Here is Nancy with her sheep in a field of partially eaten cover crop.  When she first puts them onto the field, she said you can hear them calling out to each other because the cover crop is so high they can't see each other.  Below is a picture of their cows enjoying their cover crop field.

      Thanks Darin and Nancy for a great day!

Friday, August 19, 2016

Taming the wilds of Kansas

         I had visions of canning or freezing all kinds of produce this fall.   I thought we were pretty good backyard city  gardeners, and would be overwhelmed with produce from our big country garden.  We were sooooo wrong!  I won't be doing any canning this year unless I buy it from some other farmer's garden.  How did those early settlers survive?
       Maybe I should stick to flowers.  
       Not to give up too quickly, we are getting ready to go to a soil workshop to help us learn how to use cover crops to improve our  soil.  The weeds that have overtaken our garden are not going to be pulled out anymore, . . . I think, . . . I hope.  I'll keep you posted as we learn this new method of gardening without tilling the soil.  If you want to check it out here is the link:

      But speaking of dirt,  we invited this big boy out to tame the wilds of our land recently. We needed a heavy lifter to remove tree stumps and piles of cement and rocks to clear  an area to the side and back of our house.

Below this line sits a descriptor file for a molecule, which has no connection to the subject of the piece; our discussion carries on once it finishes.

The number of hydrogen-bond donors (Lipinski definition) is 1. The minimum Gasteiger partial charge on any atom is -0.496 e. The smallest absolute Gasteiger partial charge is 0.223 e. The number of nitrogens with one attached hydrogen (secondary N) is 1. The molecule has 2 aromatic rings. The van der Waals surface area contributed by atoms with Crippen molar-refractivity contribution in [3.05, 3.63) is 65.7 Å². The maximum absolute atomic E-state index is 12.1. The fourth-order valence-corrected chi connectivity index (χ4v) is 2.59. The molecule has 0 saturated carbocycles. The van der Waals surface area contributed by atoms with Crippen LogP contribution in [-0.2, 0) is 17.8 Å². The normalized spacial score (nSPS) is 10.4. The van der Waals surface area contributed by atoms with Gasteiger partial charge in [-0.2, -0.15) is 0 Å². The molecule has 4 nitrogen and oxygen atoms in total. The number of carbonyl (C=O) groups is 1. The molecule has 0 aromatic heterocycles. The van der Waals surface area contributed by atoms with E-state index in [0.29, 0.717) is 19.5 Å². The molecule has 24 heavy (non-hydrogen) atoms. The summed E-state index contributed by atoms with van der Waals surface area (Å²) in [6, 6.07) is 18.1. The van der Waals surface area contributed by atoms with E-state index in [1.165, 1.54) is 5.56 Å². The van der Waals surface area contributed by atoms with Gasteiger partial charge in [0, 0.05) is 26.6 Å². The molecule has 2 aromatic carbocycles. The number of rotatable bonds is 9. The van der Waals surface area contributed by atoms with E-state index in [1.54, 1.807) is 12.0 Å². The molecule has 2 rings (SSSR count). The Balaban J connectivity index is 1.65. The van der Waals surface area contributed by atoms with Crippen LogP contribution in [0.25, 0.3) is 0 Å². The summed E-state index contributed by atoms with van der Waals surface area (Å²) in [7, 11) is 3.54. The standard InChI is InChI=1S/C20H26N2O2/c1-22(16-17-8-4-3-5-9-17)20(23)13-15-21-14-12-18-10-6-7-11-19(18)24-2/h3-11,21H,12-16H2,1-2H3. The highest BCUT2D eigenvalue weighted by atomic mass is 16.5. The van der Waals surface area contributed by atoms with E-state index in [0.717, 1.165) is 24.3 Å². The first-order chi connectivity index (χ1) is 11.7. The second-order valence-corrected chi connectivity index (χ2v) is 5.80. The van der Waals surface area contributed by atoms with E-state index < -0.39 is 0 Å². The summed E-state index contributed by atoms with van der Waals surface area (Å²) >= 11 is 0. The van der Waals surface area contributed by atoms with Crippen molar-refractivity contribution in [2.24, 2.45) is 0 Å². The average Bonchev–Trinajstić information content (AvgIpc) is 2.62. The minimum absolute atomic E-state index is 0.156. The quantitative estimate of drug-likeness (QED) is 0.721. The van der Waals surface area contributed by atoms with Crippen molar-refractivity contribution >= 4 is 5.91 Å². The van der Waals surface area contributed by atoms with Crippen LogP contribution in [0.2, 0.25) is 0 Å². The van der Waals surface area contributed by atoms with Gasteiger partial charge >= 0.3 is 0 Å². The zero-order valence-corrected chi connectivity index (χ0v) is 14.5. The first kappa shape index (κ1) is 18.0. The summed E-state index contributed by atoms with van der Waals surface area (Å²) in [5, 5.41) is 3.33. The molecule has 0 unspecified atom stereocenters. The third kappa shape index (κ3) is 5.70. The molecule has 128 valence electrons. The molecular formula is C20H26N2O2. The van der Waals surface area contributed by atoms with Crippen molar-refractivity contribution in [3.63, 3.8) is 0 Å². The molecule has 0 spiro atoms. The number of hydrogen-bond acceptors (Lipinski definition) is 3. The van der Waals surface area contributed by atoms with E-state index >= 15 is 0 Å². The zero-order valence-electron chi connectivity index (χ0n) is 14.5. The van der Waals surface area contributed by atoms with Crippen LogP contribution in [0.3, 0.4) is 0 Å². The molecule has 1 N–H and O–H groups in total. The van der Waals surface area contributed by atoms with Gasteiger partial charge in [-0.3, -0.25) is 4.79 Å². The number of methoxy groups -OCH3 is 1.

After this land is cleared and leveled, the cement can be poured for  our screened-in back porch and our new three car garage/workshop. But before this could start we had some big obstacles that needed moved. Here is what the land looked like outside our back door before the work was done.  

           These bricks were from the demo of the chimney and where they lay is where the back porch will go.  Here is another view more of the back yard. 

       The excavator would pull out trees and my husband and son took turns on the tractor taking loads to a big pile.   Doesn't our tractor look like a little baby next to this big excavator?   My hubby calls his tractor "Angel" because she helps him with so much work.

             Angel dragging tree stumps to the burn pile. 

        Here is what we have to burn off sometime this fall after a heavy rain.  You can see the second story of the house just above the burn pile and the land that was cleared off to the right of the house.

         And after about five hours of work, here is what it looks like now.

       Our garage will sit right in front of the power pole in this picture.  We can actually see the corn field to the north of our house now.  I know it's not water or mountains, but it is Kansas folks, and I like having a view, even if it is corn!  

       And while all this was going on I worked on pruning out the roses in our driveway turn around.  I don't think these roses had been touched in many, many years and it took me hours to get them trimmed.   These are the roses that I wrote about in a previous post that I think are around 100 years old.  They bloomed beautifully all summer and I hope all my hard work doesn't kill them.  Here's their before picture:

And after their beauty treatment . . .

       And these beauties bloomed unexpectedly this past week  under a tree in our front yard not far from where we recently buried our cat, Kayla. It seemed like a fitting memorial to her. 

Her favorite place - our laundry basket.
We will miss her.